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Trump More Than Likely To Impose New Auto Tariffs

USA

Trump More Than Likely To Impose New Auto Tariffs

The Republican Senator Charles Grassley said in a statement to reporters that President Trump is ‘inclined to impose auto tariffs on imported vehicles.’ He also quoted that ‘I think Europe is very concerned about these tariffs. It may be the instrument that gets Europe to negotiate’.

This statement comes after the Trump administration had announced in May 2018 that it was going to start an investigation on the reasons for the lopsided international trade, loss of jobs in the manufacturing sector and the increasing trade deficit. Based on the investigations and the recommendations from the US Department of Commerce which is due by February, Trump administration will decide on imposing the proposed tariff of close to 25% on automobile parts and imported cars.

What the US expects from imposing auto tariffs?

Tariffs are nothing, but a tax levied on imports and is a percentage of the transaction amount that a seller gets from the buyer. By imposing tariffs, the Trump administration hopes to achieve a few things.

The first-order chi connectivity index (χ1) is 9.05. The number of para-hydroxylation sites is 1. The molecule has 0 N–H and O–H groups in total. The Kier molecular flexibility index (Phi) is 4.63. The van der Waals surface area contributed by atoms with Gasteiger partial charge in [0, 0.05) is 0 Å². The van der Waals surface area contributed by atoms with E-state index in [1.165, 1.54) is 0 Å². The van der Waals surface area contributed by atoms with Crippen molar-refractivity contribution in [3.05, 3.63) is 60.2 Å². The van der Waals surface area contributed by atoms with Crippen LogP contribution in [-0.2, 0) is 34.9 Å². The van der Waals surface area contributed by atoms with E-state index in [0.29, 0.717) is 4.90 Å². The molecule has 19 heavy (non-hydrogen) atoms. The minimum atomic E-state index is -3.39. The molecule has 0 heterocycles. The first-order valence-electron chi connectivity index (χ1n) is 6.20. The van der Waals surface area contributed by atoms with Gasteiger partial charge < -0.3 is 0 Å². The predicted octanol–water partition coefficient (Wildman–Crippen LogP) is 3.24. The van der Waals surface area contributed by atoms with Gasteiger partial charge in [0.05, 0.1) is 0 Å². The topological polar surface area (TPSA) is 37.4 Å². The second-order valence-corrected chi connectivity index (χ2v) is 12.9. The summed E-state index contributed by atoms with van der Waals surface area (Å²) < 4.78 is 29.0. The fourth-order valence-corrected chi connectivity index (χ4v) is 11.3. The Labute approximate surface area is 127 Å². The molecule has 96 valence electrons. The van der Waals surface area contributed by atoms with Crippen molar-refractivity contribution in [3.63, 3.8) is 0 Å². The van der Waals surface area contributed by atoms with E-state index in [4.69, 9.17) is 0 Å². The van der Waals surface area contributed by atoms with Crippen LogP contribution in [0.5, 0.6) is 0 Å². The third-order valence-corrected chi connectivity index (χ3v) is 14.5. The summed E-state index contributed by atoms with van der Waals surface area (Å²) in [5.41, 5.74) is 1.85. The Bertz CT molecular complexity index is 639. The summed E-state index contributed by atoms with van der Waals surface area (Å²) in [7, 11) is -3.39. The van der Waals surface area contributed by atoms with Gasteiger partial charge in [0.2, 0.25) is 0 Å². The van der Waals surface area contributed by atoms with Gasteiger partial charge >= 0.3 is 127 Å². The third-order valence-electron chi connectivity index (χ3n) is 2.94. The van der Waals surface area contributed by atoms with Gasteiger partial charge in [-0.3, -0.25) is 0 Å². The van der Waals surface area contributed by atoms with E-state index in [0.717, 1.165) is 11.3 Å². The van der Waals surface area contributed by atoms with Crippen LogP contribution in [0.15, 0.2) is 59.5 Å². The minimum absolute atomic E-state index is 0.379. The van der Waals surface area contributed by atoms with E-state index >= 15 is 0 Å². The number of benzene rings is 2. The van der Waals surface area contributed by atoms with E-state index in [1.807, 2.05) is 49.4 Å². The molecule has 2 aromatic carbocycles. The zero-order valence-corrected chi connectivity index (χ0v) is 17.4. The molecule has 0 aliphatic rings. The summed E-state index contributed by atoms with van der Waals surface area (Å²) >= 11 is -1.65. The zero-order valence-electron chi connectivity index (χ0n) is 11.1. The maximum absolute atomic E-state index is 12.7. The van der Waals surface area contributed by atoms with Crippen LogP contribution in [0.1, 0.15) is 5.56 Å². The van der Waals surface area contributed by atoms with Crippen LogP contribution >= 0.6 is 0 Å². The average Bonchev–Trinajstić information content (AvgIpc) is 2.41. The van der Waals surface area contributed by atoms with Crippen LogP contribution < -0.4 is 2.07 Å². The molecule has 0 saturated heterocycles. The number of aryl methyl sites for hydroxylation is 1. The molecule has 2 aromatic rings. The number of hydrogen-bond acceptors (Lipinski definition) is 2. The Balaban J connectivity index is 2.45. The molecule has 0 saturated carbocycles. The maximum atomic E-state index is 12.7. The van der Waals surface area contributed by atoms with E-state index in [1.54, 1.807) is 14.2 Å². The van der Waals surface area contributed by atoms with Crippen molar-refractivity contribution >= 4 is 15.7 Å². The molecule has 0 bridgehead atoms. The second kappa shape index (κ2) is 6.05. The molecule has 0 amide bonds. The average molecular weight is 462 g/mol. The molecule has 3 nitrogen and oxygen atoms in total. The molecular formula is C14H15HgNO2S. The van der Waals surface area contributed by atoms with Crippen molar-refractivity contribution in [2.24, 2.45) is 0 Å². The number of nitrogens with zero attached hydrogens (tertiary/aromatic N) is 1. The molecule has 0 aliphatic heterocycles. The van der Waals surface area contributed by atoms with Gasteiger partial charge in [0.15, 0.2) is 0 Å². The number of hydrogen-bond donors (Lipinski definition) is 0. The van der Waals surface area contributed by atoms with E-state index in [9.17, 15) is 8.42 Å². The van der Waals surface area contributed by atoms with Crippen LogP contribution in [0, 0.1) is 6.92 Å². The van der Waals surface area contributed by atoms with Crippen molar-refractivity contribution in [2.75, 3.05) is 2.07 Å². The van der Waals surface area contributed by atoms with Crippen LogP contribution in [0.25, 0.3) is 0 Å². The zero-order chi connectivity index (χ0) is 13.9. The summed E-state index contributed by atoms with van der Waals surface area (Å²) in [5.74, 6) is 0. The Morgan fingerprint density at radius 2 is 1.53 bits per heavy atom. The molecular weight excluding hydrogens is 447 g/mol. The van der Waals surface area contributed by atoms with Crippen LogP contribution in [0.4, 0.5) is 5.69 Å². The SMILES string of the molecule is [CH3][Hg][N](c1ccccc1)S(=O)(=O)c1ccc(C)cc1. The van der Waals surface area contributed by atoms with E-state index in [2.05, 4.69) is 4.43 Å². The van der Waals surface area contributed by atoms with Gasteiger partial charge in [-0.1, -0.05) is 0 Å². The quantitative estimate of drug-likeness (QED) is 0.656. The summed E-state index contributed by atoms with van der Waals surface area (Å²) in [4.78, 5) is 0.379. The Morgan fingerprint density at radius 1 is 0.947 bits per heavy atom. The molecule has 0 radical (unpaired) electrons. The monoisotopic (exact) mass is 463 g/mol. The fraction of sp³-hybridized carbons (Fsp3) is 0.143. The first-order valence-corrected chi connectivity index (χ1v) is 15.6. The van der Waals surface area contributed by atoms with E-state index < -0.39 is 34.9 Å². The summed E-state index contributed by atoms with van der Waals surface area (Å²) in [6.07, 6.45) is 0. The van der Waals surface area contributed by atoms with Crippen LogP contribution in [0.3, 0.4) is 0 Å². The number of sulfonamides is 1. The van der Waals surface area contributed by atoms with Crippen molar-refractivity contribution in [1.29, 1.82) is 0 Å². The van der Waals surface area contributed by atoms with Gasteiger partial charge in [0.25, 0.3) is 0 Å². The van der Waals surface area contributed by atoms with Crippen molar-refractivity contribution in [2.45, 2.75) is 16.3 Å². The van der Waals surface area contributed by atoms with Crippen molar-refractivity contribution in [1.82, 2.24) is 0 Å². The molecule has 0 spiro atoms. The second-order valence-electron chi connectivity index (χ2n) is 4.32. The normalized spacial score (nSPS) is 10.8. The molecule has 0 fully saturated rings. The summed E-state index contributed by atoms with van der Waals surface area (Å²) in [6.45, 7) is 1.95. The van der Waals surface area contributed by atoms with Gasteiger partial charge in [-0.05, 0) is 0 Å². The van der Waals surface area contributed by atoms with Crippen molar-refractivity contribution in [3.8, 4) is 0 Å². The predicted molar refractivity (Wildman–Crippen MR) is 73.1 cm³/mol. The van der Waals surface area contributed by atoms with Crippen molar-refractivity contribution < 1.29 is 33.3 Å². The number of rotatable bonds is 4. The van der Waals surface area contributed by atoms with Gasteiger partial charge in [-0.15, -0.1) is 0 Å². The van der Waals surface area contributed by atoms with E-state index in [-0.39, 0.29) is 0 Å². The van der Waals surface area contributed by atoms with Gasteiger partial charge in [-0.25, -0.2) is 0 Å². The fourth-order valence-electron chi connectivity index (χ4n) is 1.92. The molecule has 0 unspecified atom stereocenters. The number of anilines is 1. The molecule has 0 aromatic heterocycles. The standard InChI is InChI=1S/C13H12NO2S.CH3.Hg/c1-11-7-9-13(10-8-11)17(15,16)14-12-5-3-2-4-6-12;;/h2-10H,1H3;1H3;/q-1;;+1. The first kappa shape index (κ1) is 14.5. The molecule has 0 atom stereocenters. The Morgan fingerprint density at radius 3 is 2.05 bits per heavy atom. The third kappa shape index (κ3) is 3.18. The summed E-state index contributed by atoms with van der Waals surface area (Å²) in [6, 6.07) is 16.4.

Protecting domestic industries from international competition, this comes after GM closed down many manufacturing plans in the US which resulted in the loss of jobs. They also hope to increase the revenue by charging more tariff. However, economists differ as they consider it is an old fashioned approach which was suited for the 19th and 20th centuries and not now. Going by the current data, the tariffs collected last year was only a percent of the federal revenue.

The other thing Trump hopes to accomplish is to make the EU agree to negotiate on trade and to punish countries like China, Mexico, Canada for their unfair practices in the trade like pricing the products too low, stealing intellectual property and much more.

It helps local businesses as imports will become costly, and hence there will be less competition for domestic producers from imported products. That enables local businesses to make a price rise.

Meanwhile, NADA which is a trade organization in the US had earlier urged the government to look for alternate ways to address the trade issues without imposing tariffs. The CEO and President Peter Welch said that there were findings which showed that the consumers would be affected as the prices of the vehicles will rise due to auto parts becoming dearer for locally produced cars and also lead to fewer choices. Moreover, some of the imported models may not be sold in the US at all.

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